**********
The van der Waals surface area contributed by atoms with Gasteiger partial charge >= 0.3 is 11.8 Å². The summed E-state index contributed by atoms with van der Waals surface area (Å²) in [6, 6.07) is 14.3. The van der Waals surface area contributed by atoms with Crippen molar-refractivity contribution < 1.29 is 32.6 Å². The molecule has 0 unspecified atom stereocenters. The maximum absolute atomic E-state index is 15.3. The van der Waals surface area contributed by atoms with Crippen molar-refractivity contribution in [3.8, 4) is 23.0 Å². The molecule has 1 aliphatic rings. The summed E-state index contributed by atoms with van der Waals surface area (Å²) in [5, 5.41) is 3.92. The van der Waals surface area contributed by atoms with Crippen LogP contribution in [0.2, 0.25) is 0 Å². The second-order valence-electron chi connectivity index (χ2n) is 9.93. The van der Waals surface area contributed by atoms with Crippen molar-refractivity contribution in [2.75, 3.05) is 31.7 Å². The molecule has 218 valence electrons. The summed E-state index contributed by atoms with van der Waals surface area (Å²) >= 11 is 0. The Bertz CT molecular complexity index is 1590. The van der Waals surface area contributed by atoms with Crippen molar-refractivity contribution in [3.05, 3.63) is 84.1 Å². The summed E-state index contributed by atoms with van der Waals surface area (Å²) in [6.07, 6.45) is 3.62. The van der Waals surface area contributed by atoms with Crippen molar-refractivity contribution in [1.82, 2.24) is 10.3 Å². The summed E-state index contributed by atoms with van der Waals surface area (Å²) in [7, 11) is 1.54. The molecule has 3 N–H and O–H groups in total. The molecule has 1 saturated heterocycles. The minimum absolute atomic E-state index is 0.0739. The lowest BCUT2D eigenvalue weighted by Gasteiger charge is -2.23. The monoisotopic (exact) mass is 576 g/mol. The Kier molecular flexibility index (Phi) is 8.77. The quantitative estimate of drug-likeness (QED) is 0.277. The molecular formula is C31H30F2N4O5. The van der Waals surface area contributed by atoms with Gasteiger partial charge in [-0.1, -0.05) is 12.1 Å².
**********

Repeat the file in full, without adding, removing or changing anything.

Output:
The van der Waals surface area contributed by atoms with Gasteiger partial charge >= 0.3 is 11.8 Å². The summed E-state index contributed by atoms with van der Waals surface area (Å²) in [6, 6.07) is 14.3. The van der Waals surface area contributed by atoms with Crippen molar-refractivity contribution < 1.29 is 32.6 Å². The molecule has 0 unspecified atom stereocenters. The maximum absolute atomic E-state index is 15.3. The van der Waals surface area contributed by atoms with Crippen molar-refractivity contribution in [3.8, 4) is 23.0 Å². The molecule has 1 aliphatic rings. The summed E-state index contributed by atoms with van der Waals surface area (Å²) in [5, 5.41) is 3.92. The van der Waals surface area contributed by atoms with Crippen LogP contribution in [0.2, 0.25) is 0 Å². The second-order valence-electron chi connectivity index (χ2n) is 9.93. The van der Waals surface area contributed by atoms with Crippen molar-refractivity contribution in [2.75, 3.05) is 31.7 Å². The molecule has 218 valence electrons. The summed E-state index contributed by atoms with van der Waals surface area (Å²) >= 11 is 0. The Bertz CT molecular complexity index is 1590. The van der Waals surface area contributed by atoms with Crippen molar-refractivity contribution in [3.05, 3.63) is 84.1 Å². The summed E-state index contributed by atoms with van der Waals surface area (Å²) in [6.07, 6.45) is 3.62. The van der Waals surface area contributed by atoms with Crippen molar-refractivity contribution in [1.82, 2.24) is 10.3 Å². The summed E-state index contributed by atoms with van der Waals surface area (Å²) in [7, 11) is 1.54. The molecule has 3 N–H and O–H groups in total. The molecule has 1 saturated heterocycles. The minimum absolute atomic E-state index is 0.0739. The lowest BCUT2D eigenvalue weighted by Gasteiger charge is -2.23. The monoisotopic (exact) mass is 576 g/mol. The Kier molecular flexibility index (Phi) is 8.77. The quantitative estimate of drug-likeness (QED) is 0.277. The molecular formula is C31H30F2N4O5. The van der Waals surface area contributed by atoms with Gasteiger partial charge in [-0.1, -0.05) is 12.1 Å².